I have created a channel model in GNU Radio (a modified version of the default GNU Radio Channel Block). Its performance under AWGN (without timing, phase or frequency offsets) aligns properly with theory (for BPSK). I'm currently evaluating the effect of carrier frequency offset on BER by means of the flowgraph below. The block "debug_bpsk_phase_recovery" is a modified version of the default GNU Radio Costas loop (provides a way of configuring the loop damping factor). The curves below were obtained by running the simulation with loop bandwidths $B_{n} = 0.1$ and 0.05 and two different data rates (250k and 500k). The frequency offset is $0.01R_{s}$.

BER curves

Out of curiosity, I'm trying to find out how much frequency offset the Costas loop can handle. To my understanding, the maximum frequency offset is related to the PLL pull-in range. From theory, the PLL pull-in range is $\left( 2\pi\sqrt(2)\times \zeta\right)\times B_{n}$ (where $\zeta$ is damping factor (which I set to 1.0 for critical damping (some texts use $\sqrt(2)/2$). This evaluates to $0.88\times R_{s}$ and $0.44\times R_{s}$ for $B_{n} = 0.1$ and 0.05 respectively ($R_{s}$ is symbol rate).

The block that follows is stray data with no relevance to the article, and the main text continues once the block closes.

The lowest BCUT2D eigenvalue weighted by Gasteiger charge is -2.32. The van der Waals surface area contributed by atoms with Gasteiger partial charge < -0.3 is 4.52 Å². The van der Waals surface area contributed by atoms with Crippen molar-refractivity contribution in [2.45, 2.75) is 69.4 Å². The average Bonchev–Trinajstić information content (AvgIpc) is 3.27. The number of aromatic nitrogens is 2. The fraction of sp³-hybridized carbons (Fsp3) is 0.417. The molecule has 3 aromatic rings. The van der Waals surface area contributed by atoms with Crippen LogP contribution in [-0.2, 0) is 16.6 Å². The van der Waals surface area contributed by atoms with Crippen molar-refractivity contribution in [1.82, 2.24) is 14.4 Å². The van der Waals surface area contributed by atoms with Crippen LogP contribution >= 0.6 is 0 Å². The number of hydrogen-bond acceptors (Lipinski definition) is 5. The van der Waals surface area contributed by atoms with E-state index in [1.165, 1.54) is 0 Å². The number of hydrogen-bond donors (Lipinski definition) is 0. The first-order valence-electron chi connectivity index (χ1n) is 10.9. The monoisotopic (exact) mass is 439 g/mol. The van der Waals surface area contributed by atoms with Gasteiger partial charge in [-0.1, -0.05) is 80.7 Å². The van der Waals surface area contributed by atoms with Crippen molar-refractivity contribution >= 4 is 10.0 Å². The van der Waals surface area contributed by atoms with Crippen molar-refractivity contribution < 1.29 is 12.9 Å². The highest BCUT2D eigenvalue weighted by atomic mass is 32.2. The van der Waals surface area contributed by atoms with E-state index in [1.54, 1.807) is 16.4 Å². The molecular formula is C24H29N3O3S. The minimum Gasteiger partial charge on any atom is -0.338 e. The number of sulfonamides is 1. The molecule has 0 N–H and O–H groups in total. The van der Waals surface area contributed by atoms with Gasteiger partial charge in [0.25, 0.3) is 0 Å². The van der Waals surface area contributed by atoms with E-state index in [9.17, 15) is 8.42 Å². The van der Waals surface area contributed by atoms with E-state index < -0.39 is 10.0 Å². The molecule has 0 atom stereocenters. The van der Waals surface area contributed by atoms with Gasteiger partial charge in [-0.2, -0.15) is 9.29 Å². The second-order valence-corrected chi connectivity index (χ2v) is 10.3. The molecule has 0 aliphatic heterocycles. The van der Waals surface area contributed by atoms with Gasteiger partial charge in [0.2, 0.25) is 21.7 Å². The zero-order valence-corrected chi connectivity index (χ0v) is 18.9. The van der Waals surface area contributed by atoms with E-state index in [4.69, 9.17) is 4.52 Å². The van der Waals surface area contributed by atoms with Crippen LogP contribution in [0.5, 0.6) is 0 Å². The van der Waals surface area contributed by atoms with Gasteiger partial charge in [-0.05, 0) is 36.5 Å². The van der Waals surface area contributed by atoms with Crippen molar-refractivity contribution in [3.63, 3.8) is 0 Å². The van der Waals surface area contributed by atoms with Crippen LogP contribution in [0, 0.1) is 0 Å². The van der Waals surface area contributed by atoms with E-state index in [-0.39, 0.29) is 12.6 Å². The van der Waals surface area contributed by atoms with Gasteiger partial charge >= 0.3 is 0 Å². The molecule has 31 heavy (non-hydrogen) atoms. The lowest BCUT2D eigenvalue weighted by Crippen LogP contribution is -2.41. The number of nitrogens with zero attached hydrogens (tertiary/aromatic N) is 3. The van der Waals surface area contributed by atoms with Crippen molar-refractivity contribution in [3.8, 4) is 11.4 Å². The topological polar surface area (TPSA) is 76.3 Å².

However, as seen in the table below (SNR = 6dB), the loop fails to handle offsets above $0.04R_{s}$ (Bn = 0.1) and $0.03R_{s}$ (Bn = 0.05), which is much much less than theory. Any ideas of why is this happening?

As I understand (from the Mengali book), course carrier frequency (like FLL block in GNU Radio) can reduce offsets to within 10% of the symbol rate. I therefore tried to include the FLL block. This didnt help at all. As a matter of fact, the FLL introduced BER degradation even for small frequency offsets (~0.01) that the Costas loop was able handle on its own. Why does the FLL show this behavior?

The book also suggested the use of fine carrier recovery (tracking?) (clock-aided, decision-directed) before phase recovery. Any suggestion on algorithms that I could use for this are welcome.

enter image description here GRC Flowgraph

Thanks in Advance, M.



Your Answer

By clicking “Post Your Answer”, you agree to our terms of service and acknowledge you have read our privacy policy.

Browse other questions tagged or ask your own question.